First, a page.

How Not to Suck at Twitter
Confession: I used to be really bad at Twitter. I set up my account back in 2008, but it took me over a year of mediocre tweets and half-hearted engagement before I finally started to figure out how the heck this thing works.
Here’s what I learned: Your Twitter experience is only as good as you make it.
When used effectively, Twitter can be your one-stop shop for personally relevant news and online content, a tool to cultivate new relationships with previously inaccessible people and organizations, and a platform on which to establish your online identity within a given field. When used ineffectively, it’s a sparsely populated stream of boring cat photos.
The key is that you control the content. So if you don’t know what you’re doing, your experience will probably suffer. If you’re not sure you’re getting the most out of the Twitterverse, try these basic tips from a now-improved tweeter.
Don’t Just Follow Your Friends
If you think Twitter is pointless, you’re probably following the wrong people. A lot of new Twitter users treat the service like Facebook , and their first step is to follow all their friends. But guess what? Your friends probably suck at Twitter, too.
Unlike Facebook, Twitter doesn’t require relationships to be mutual. You pick exactly who and what to follow, so your Twitter feed should reflect your personal interests, even if that doesn’t include any of your college buddies. Try following columnists you read, politicians you support , artists you admire, or companies you want to work for. Twitter allows you to expand your content consumption beyond the confines of your “real world,” but once you get tapped into new networks, you’d be surprised how quickly those people can become true connections.
Always Use Twitter Handles
Whenever you mention a person, a brand, or an entity, check first if they have an active Twitter account . If they do, mention them by their Twitter handle instead of just by their name (e.g., @JetBlue instead of Jet Blue). That way, your tweet is pushed to their account as a “mention.” Not only does using Twitter handles vastly increase your chance of getting a retweet or a response, it facilitates connections for you and your followers.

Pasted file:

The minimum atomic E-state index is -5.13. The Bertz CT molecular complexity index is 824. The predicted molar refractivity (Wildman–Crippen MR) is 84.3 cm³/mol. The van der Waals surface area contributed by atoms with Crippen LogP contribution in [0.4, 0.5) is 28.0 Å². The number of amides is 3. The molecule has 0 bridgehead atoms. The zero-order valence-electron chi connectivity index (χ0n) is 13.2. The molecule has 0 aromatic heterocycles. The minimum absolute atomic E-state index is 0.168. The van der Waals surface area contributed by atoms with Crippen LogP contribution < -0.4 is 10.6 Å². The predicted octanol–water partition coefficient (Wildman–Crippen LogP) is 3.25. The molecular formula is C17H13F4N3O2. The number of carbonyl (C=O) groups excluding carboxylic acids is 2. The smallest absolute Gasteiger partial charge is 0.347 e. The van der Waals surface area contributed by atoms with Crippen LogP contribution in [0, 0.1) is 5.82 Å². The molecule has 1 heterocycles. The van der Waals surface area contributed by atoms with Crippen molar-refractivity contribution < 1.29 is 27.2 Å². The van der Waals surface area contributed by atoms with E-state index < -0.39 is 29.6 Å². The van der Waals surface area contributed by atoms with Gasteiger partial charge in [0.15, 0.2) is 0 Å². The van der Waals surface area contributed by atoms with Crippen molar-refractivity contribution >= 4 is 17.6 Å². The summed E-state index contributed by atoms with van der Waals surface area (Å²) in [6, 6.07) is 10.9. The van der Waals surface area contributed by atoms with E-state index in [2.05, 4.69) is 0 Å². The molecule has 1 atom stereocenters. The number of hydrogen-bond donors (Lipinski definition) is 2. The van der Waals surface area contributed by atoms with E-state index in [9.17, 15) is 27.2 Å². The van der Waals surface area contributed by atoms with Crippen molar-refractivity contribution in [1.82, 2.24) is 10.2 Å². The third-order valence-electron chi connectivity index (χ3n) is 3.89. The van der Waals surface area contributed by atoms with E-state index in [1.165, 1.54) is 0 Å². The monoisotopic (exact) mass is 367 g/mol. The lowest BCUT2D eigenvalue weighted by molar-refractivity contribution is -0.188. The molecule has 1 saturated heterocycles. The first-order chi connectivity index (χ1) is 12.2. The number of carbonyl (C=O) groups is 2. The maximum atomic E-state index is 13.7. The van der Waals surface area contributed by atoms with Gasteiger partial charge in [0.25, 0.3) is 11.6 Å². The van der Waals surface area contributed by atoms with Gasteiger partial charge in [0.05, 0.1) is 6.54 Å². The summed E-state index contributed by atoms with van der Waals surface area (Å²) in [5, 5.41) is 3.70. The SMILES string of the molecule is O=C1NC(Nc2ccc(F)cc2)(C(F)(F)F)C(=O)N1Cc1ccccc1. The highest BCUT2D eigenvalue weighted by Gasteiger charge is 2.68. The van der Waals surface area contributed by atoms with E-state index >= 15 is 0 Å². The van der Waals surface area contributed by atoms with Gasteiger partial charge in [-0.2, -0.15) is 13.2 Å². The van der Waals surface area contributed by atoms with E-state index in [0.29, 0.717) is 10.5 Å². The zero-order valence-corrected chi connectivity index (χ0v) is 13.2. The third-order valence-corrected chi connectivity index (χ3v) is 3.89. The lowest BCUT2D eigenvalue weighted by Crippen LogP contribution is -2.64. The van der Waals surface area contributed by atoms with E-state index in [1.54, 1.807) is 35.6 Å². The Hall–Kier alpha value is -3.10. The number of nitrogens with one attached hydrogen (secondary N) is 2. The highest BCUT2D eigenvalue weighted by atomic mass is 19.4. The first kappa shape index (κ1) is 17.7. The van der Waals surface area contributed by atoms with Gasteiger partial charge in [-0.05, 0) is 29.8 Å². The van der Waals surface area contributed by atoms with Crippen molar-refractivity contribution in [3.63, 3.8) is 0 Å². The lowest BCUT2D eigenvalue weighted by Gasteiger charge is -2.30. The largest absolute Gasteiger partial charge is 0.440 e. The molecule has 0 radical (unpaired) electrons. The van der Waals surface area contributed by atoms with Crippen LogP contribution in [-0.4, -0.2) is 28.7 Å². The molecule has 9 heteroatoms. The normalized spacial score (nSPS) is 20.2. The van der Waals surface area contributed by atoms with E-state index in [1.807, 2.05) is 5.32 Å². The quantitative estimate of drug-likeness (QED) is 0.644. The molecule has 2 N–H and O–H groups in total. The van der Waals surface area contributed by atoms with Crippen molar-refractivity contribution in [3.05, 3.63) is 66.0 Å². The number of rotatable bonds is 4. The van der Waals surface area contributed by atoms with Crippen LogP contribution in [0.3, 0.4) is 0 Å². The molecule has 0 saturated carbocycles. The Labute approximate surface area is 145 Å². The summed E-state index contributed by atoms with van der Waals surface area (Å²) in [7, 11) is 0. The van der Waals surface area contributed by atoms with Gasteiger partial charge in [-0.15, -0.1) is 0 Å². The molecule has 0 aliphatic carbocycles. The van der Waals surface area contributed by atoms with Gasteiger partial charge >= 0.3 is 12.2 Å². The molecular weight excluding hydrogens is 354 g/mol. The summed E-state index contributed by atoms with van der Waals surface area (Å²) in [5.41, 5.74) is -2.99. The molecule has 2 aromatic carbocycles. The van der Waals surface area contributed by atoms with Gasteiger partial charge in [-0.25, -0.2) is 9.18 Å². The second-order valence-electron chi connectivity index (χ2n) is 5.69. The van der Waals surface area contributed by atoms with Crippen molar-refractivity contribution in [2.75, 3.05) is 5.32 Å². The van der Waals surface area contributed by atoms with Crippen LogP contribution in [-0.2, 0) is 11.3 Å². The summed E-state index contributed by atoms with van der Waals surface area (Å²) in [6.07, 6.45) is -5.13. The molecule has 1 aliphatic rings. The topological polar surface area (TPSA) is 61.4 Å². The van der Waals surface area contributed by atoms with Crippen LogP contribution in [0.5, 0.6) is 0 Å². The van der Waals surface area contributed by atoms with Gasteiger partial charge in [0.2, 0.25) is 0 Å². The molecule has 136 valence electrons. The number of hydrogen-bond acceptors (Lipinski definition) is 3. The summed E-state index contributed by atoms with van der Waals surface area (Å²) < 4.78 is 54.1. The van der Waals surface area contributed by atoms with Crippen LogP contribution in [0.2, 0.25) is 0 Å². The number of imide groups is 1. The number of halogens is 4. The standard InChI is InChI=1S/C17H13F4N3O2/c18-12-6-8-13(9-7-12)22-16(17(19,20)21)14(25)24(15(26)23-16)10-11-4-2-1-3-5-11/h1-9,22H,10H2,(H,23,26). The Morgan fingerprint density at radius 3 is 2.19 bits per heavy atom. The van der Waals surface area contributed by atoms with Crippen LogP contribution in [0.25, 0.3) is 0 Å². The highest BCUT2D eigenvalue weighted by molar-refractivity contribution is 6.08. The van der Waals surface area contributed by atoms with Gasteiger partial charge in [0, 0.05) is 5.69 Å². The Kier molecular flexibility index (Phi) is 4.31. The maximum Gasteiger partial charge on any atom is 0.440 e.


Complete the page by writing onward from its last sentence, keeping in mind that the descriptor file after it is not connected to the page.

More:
Twitter is all about making connections, so the more you can connect your Twitter presence to others, the better. Notice if certain people retweet each other often or interact frequently. Look for patterns in content and interests. And when you see an opportunity to make a meaningful recommendation or connection, do it:
Share Links to Content
Discovering and sharing new content (articles, videos, photos) is one the best things about Twitter . Social media scientist Dan Zarrella has said there’s a correlation between the number of links you share and the number of followers you have—and therefore, it’s also related to your influence online. So, the next time you find something cool, share the love. Just remember, Twitter limits your tweets to 140 characters, so unless the URL you’re sharing is super short, you’ll need to shorten the link. Twitter will do this for you automatically, but if you want to track how many people click on the links you share, be sure to use a link shortening service like Bre.ad , Bit.ly , or Goo.gl .
Give Something to Your Followers
Before you tweet, ask yourself, “What are my followers getting out of this? How does this tweet add value to their lives?” If you’re not sure, consider revising. There’s a huge difference between:
Each tweet should provide more context about who you are, share content or a recommendation, or establish connections between you and other people or brands. The occasional irreverent or silly tweet is fine, but if your Twitter stream lacks substance, you’ll lose steam (and followers) quickly.
No matter what you use it for, Twitter is one of the most valuable social media tools out there. But if that hasn’t been your experience, know that you have the power to change it! Use these tips to open the door to a fun world of great content and new relationships.
And once you’re up and running, be sure to connect and let me know how it’s going. (You can find me @annekejong .)
Photo courtesy of africa.
Anneke is a founding executive and leads the business side of Reserve, one of Fast Company's Most Innovative companies of 2016. She joined Reserve from the Google Creative Lab where she led teams building the future of tech. An advisor to NPR and a startup veteran, she is an experienced entrepreneur and storyteller who speaks and writes on topics related to technology and culture. She lives in Brooklyn and can be found online at @annekejong.More from this Author